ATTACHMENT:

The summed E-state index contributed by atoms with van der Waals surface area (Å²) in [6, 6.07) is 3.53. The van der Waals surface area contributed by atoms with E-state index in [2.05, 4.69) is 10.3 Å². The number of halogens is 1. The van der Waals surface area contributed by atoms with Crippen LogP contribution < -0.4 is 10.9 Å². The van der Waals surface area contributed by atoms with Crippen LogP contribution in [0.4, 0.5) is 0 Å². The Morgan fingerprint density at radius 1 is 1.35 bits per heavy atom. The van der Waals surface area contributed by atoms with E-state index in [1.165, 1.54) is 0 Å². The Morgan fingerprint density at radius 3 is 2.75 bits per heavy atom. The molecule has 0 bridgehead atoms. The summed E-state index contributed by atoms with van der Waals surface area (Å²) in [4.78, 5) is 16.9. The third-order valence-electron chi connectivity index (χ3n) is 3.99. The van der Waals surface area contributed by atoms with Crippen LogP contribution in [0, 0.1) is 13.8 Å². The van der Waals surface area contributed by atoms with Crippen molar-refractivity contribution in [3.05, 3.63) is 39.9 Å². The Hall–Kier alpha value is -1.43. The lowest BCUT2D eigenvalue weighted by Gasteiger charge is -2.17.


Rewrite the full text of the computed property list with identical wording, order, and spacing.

The summed E-state index contributed by atoms with van der Waals surface area (Å²) in [6, 6.07) is 3.53. The van der Waals surface area contributed by atoms with E-state index in [2.05, 4.69) is 10.3 Å². The number of halogens is 1. The van der Waals surface area contributed by atoms with Crippen LogP contribution < -0.4 is 10.9 Å². The van der Waals surface area contributed by atoms with Crippen LogP contribution in [0.4, 0.5) is 0 Å². The Morgan fingerprint density at radius 1 is 1.35 bits per heavy atom. The van der Waals surface area contributed by atoms with E-state index in [1.165, 1.54) is 0 Å². The Morgan fingerprint density at radius 3 is 2.75 bits per heavy atom. The molecule has 0 bridgehead atoms. The summed E-state index contributed by atoms with van der Waals surface area (Å²) in [4.78, 5) is 16.9. The third-order valence-electron chi connectivity index (χ3n) is 3.99. The van der Waals surface area contributed by atoms with Crippen LogP contribution in [0, 0.1) is 13.8 Å². The van der Waals surface area contributed by atoms with Crippen molar-refractivity contribution in [3.05, 3.63) is 39.9 Å². The Hall–Kier alpha value is -1.43. The lowest BCUT2D eigenvalue weighted by Gasteiger charge is -2.17.